Did this cause offense? Did security men in tuxedos form a human wall and walk him out of the room? Not at all. The waiters snapped to attention. Everyone in the room would be grinning. Billy got away with it by the simple expedient of daring to do it at all. It took confidence, timing, nerve, and above all style.
So great was Billy's generosity that other customers began to take his hospitality for granted, and would sign his room number to their own bar bills. To stop such fraud, Billy appeared at the 1982 festival with a small rubber stamp, which reproduced his signature and added underneath, "None genuine without this mark."
Billy had a tuxedo for when one was required. For daytime wear he preferred jeans, a polo shirt, and a leather belt with a buckle made from a 1,000 franc chip from the Casino des Fleurs. One night Billy returned from the casino, threw the chip on our table in the American Bar, and announced, "My new system is working." Some hours later a worried croupier from the casino appeared and said they were trying to balance their books, and if Monsieur Baxtaire would be so kind as to return the chip, they would be happy to redeem it.
"It ain't coming back," Billy said, "so you can get that out of your head! I'm having it made into a belt buckle!"
"But, monsieur, the chip it is worth 1,000 francs!"
"You think I can't read?"
Billy had a genius for sweeping up people who had no idea who he was, and introducing them to other people he wanted to meet. "Sir Lord!" he boomed one night to Lord Grade, millionaire head of England's largest film company. "I want you to meet Miss Boop-a-Doop-a-Dee from Venezuela." Instead of remembering names, he often simply improvised them, along with identities, credits and national origin. "She directed the winning film in last year's festival. That's why she gets to come to the bar in her underwear."
Miss Boop-a-Doop-a-Dee was, in fact, Edy Williams, the starlet who became famous for traveling to Cannes to take off her clothes while standing in the public fountains. Lord Grade looked prepared to believe that she was a director from Venezuela. Indeed, he looked prepared to believe almost anything about her.
One morning around 11, Billy was in the Majestic bar reading that day's Cannes edition of Screen International. "I see here that Lord Low Grade is back in town," he announced. "He's taking delivery on his new yacht." He looked up to see Lord Grade entering the room at that moment. Uncharacteristically, Billy did not order him a drink, or introduce him to Gérard Belowpardieu. "Irving! Hotel stationery! Fountain pen! On the doo-blay! Hup, hup, hup!" The embossed stationery was produced, and Billy composed a letter:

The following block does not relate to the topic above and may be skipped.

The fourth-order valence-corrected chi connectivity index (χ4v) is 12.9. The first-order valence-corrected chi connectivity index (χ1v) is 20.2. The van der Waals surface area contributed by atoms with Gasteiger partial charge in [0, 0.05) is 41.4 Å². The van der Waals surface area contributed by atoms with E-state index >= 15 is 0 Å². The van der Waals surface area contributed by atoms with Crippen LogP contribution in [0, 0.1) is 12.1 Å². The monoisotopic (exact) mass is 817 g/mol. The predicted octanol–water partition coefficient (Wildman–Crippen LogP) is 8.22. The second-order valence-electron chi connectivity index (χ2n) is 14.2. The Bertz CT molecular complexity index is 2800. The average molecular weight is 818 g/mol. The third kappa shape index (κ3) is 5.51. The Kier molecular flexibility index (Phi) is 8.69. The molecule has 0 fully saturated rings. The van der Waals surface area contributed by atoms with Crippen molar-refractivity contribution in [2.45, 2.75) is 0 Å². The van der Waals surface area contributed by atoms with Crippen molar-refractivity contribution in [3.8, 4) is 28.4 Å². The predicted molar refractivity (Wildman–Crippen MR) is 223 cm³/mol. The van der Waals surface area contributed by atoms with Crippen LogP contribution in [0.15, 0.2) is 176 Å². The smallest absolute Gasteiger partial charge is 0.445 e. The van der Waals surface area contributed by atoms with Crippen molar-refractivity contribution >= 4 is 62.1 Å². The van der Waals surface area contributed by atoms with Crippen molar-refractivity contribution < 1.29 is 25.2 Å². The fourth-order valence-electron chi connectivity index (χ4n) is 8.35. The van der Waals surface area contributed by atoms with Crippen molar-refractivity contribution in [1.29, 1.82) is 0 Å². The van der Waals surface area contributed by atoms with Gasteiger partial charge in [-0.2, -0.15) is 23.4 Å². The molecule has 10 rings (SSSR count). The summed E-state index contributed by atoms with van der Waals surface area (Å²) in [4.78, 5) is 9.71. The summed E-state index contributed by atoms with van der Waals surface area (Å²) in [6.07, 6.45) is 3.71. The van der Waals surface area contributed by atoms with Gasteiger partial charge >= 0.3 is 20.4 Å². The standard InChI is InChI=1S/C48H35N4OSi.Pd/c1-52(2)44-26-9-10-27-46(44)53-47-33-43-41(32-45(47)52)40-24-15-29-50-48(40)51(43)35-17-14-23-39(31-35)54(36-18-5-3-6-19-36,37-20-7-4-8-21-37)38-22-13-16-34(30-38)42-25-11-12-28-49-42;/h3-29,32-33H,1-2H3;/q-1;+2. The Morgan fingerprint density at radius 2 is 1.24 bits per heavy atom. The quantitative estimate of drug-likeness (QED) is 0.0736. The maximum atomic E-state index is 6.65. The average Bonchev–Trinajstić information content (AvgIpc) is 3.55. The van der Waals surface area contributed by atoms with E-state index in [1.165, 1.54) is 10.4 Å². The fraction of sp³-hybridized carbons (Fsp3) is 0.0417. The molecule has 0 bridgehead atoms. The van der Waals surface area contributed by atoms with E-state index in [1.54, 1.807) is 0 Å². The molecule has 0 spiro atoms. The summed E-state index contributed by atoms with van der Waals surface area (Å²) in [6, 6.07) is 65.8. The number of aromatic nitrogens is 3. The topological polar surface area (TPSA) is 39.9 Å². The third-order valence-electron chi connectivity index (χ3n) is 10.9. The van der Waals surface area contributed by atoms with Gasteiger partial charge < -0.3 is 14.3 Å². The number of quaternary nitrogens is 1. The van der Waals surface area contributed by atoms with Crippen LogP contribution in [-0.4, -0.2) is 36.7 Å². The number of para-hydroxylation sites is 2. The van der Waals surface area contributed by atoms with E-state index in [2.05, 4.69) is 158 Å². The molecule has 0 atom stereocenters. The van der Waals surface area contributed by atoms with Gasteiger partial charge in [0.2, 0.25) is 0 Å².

He signed the letter, called for a candle, dripped wax on the flap, and sealed it with his ring.
"Billy, this is the most insane stunt you've ever pulled," Rex said.
"Be out in front on time, sexy Rexy, or the ship sails without you."
The next morning, the Mercedes limos arrived on time, and we all piled in, ready for our audience with the man who made "Raise the Titanic," of which it was said, it would have been cheaper to lower the ocean.
We motored down the Croisette and twenty miles along the coast, past the Hotel du Cap d'Antibes, and toward the yacht harbor at Antibes. The limos pulled up to the harbor, and there was Grade, pacing nervously by his gangplank, wearing grey flannel trousers, a blue blazer and a Panama hat. In his hand was one of the twenty-five dollar cigars he fancied from the vaults of Davidoff's on Jermyn Street.
"I was growing nervous," Grade said. "I thought perhaps you hadn't been able to find the yacht."
"You kidding?" Baxter asked. "A yacht this size, you could fire off a machine gun."
Baxter led his parade of film critics aboard, and held an inspection of the ship's crew, which was standing at attention. "Any of you guys named Irving?" he asked. He passed out free flight bags that said American Express on them.
With Alexander Walker after lunch
For three or four hours, we wandered the yacht while it sailed offshore from Antibes to Cannes. Grade spoke of his latest project: "'The Muppet Movie.' I have the biggest stars. Charles Bronson and Miss Piggy." Then it was time for luncheon. A table in the shade was spread with linen and covered with cold smoked salmon, rare roast beef, iced lobster tail, caviar, salade mesclun, and fresh strawberry tarts. Far away across the blue waters of the Cote D'Azur, the hapless tenants of the Hotel du Cap shaded their eyes on the verandas of their thousand-dollar rooms and squinted at us rocking at anchor.
"I have been thinking," Grade told us, "of writing my autobiography. My life has been filled with coincidences. When I began in London, for example, I had an office across from the Palladium. Now I own the Palladium."
"What an amazing coincidence," Rex Reed said.
"I began as a dancer," Grade said. "I did a double act with my brother, Lord Delfont. I was a natural at the Charleston, but for the others I had to finesse. It was called 'eccentric dancing.' Like this."
He stood up, clasped his hands above his head, and bumped to an imaginary rhythm.
"We played Paris, Germany...we were always broke. Those were the days. I remember I was in love with twins. Two lovely girls. Dancers. I couldn't make up my mind between them."